Limpers are the weakest players at the table. They love seeing flops and making hands, so they play with super wide and weak ranges, making them great targets.
If you are one of the limpers you'll learn about below, I highly recommend you learn to plug the leak of limping by clicking here. Otherwise, let's learn how to target and exploit the limpers.
Listen to this podcast episode #467 as you follow along below:
Target the Limpers
What Limpers Are Telling You
Definition: Limping is calling 1bb preflop. It can be either limping first in or over-limping after another limper.
Limpers hold a weak hand. Sure, they might have AA, but that's not likely. They just want to see the flop with hands that aren't that strong, but could make big hands. 44, K9s, 98o, J7s. Limpers see the magical flops that could come, and they want that magic as cheap as possible.
Limpers are passive. Limping can be a part of a balanced game plan, but that's only if you actively spend time studying it. Preflop limping leads to passive post-flop play. You rarely spot a limper who will bluff raise their flush or straight draws. But if they flop a set or turn their straight, they'll let you know with big bets and raises.
Limpers aren't positionally aware. They run the risk of a later position player raising or limping behind, limiting their IP opportunities.
Limpers rely on hitting hands. They have less ways to win the pot. Raising at least gives you the chance to steal. But limping relies on hitting a hand on the flop, turn or river in order to win the pot.
Over-limpers allow others to get what they want. When limpers over-limp, they're allowing other limpers to see the flop cheaply and crack their limping hand. It also makes for multiway pots, which are harder to win.
The great thing about the 5 aspects above is that the limpers don't realize this is what their limp is telling you. Their limping tells you all you need to know to exploit them for maximum profits.
You’re going to exploit limpers by making isolation raises. The goal is to get the weakest players to yourself. Limpers are “value targets”, so don’t share them with others. You’re going to iso-raise against their limps whenever the situation looks profitable to do so.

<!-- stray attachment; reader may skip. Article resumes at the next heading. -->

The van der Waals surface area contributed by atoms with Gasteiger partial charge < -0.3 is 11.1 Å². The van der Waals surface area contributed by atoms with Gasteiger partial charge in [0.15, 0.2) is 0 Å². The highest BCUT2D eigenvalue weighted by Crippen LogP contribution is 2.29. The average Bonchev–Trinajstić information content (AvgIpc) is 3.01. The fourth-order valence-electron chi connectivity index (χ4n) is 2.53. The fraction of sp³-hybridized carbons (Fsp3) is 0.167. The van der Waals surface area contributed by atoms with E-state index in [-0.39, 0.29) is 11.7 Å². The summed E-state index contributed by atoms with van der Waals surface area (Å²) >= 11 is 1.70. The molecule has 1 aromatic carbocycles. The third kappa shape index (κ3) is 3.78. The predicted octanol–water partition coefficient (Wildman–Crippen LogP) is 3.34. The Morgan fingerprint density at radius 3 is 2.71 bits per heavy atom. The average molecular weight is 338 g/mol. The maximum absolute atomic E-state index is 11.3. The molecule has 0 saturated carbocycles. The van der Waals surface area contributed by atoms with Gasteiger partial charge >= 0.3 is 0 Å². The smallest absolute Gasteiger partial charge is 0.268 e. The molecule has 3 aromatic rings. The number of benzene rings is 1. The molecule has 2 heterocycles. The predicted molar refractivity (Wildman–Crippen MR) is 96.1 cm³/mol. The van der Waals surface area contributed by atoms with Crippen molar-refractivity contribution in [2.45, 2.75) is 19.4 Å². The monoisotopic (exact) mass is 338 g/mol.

Of course, you'll spot limpers by their action of limping. And the best limpers to exploit also have a lot of these fishy characteristics:
- They are loose and passive (Fish), so they play a lot of hands with a lot of calling.
- Look for big gaps between VPIP and PFR, like 40/5 or 30/6.
- Look for a Preflop Limp stat of 20%+ (the higher the better).
- It’s great if their Fold to Flop Cbet is 60%+.
There are a few things that will improve your iso-raising, limper-targeting success:
1. View Their Limp Statistics First
- Preflop Limp: The higher it is, the wider you can isolate them.
- Limp/Fold: If this is anywhere above 50%, they're happy folding so you can iso-raise a bit wider to steal preflop.
- Limp/Call: The higher this is, the more likely you can expect a call. Isolate these players more often from IP than OOP.
- Limp/Raise: Treat this the same as you would a 3bet statistic. Anything over 10% is very bluffy, and the closer it is to 1%, the more likely it’s only QQ+ that they limp/raise with.
*The total of Limp/Fold, Limp/Call and Limp/Raise = 100%
2. Choose An Exploitative Bet Size
The old wisdom is iso-raising to 3bb + 1bb per limper. But, you want them all to yourself and you want to earn more money from them, right? I recommend 4bb + 1bb per limper, and go even bigger for more value. If you have a mega fishy limper on the hook and you hold a AA, try making it 6bb+ if you believe they're willing to call with weaker. I've gone 15bb's before and gotten called by a small pp! If you have a value hand, the bigger your raise, the more potential value you get from limpers.
3. Adjust Your Range
You MUST expect the limper to call your raise. They limped to see the flop after all, and most won't give up just because you raised. It's okay to isolate with your entire open-raising range, but choose hands that you're fine with taking to the flop.
4. Plan for Post-flop Play
Your iso-raises will see the flop quite often, so plan for post-flop play before the flop hits.
Before you iso-raise, keep these ideas mind:
- Your flop position against the limper. If IP, you can value bet and bluff bet more liberally.
- The flop pot size, the limper's stack size and the stack-to-pot ratio (SPR). The lower the SPR (3 or less), the more he's committed to the hand. In a $1 pot, if Villain only has $2, you won't get him to fold any pair or draw. However, he'll give you value with all those hands.